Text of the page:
`predicted_means` Means of the per-timestep predictive distributions over latent states, p(z[t+1] | x[:t]), as a Tensor of shape ```sample_shape(x) + batch_shape + [num_timesteps, latent_size]```.
`predicted_covs` Covariances of the per-timestep predictive distributions over latent states, p(z[t+1] | x[:t]), as a Tensor of shape ```sample_shape(x) + batch_shape + [num_timesteps, latent_size, latent_size]```.

Returns
`posterior_means` Means of the smoothed marginal distributions p(z[t] | x[1:T]), as a Tensor of shape `sample_shape(x) + batch_shape + [num_timesteps, latent_size]`, which is of the same shape as filtered_means.
`posterior_covs` Covariances of the smoothed marginal distributions p(z[t] | x[1:T]), as a Tensor of shape ```sample_shape(x) + batch_shape + [num_timesteps, latent_size, latent_size]```. which is of the same shape as filtered_covs.

### `batch_shape_tensor`

View source

Shape of a single sample from a single event index as a 1-D `Tensor`.

The batch dimensions are indexes into independent, non-identical parameterizations of this distribution.

Args
`name` name to give to the op

Returns
`batch_shape` `Tensor`.

### `cdf`

View source

Cumulative distribution function.

Given random variable `X`, the cumulative distribution function `cdf` is:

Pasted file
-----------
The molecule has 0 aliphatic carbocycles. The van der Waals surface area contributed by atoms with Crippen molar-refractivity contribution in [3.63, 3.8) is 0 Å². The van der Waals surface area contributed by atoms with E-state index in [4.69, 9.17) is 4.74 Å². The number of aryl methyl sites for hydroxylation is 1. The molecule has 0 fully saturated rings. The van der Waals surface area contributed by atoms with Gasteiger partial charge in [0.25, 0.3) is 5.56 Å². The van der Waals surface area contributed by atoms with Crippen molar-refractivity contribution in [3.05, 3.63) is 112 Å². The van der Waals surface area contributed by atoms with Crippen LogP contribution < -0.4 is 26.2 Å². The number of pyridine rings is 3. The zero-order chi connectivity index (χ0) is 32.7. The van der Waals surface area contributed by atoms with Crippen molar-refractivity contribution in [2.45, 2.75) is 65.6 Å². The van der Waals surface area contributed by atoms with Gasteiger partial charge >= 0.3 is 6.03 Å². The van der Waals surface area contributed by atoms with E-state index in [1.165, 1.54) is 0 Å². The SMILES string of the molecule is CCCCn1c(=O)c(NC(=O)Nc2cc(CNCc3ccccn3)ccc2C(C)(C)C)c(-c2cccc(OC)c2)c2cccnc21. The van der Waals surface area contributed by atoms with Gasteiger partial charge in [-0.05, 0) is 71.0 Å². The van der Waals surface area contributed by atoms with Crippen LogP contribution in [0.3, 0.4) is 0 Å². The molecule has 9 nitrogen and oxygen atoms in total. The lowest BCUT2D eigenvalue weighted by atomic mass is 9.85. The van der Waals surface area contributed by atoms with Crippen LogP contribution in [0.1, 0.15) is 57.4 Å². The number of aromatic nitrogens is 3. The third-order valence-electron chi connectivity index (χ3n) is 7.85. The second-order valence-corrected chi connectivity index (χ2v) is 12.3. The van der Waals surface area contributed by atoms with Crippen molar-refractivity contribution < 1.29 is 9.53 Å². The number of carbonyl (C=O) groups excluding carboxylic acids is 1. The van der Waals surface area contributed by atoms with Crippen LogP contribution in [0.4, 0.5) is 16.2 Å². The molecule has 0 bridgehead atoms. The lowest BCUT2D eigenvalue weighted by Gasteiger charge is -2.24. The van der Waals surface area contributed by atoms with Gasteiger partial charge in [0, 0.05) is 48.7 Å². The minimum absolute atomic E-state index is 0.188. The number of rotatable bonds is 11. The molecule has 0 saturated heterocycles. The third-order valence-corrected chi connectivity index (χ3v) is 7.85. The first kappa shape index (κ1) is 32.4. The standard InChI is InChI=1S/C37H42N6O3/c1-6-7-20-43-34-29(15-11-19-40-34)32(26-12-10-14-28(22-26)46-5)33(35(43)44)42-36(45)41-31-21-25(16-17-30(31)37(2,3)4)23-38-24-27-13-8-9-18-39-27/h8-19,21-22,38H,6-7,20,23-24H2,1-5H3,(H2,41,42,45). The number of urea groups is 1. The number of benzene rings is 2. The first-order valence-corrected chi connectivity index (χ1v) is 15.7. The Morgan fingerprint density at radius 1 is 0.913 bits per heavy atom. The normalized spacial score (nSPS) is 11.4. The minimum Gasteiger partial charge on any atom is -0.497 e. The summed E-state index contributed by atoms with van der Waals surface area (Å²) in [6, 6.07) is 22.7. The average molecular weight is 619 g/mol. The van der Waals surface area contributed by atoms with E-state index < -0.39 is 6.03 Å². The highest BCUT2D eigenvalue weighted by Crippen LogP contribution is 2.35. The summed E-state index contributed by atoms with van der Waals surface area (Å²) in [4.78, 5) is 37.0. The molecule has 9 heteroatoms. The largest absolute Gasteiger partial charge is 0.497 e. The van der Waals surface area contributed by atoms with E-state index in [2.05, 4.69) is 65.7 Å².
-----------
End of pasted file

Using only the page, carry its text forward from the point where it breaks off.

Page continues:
``````cdf(x) := P[X <= x]
``````

Args
`value` `float` or `double` `Tensor`.
`name` Python `str` prepended to names of ops created by this function.
`**kwargs` Named arguments forwarded to subclass implementation.

Returns
`cdf` a `Tensor` of shape `sample_shape(x) + self.batch_shape` with values of type `self.dtype`.

### `copy`

View source

Creates a deep copy of the distribution.

Args
`**override_parameters_kwargs` String/value dictionary of initialization arguments to override with new values.

Returns
`distribution` A new instance of `type(self)` initialized from the union of self.parameters and override_parameters_kwargs, i.e., `dict(self.parameters, **override_parameters_kwargs)`.

### `covariance`

View source

Covariance.

Covariance is (possibly) defined only for non-scalar-event distributions.

For example, for a length-`k`, vector-valued distribution, it is calculated as,

``````Cov[i, j] = Covariance(X_i, X_j) = E[(X_i - E[X_i]) (X_j - E[X_j])]
``````

where `Cov` is a (batch of) `k x k` matrix, `0 <= (i, j) < k`, and `E` denotes expectation.

Alternatively, for non-vector, multivariate distributions (e.g., matrix-valued, Wishart), `Covariance` shall return a (batch of) matrices under some vectorization of the events, i.e.,

``````Cov[i, j] = Covariance(Vec(X)_i, Vec(X)_j) = [as above]
``````

where `Cov` is a (batch of) `k' x k'` matrices, `0 <= (i, j) < k' = reduce_prod(event_shape)`, and `Vec` is some function mapping indices of this distribution's event dimensions to indices of a length-`k'` vector.

Args
`name` Python `str` prepended to names of ops created by this function.
`**kwargs` Named arguments forwarded to subclass implementation.

Returns
`covariance` Floating-point `Tensor` with shape `[B1, ..., Bn, k', k']` where the first `n` dimensions are batch coordinates and `k' = reduce_prod(self.event_shape)`.

### `cross_entropy`

View source

Computes the (Shannon) cross entropy.

Denote this distribution (`self`) by `P` and the `other` distribution by `Q`. Assuming `P, Q` are absolutely continuous with respect to one another and permit densities `p(x) dr(x)` and `q(x) dr(x)`, (Shann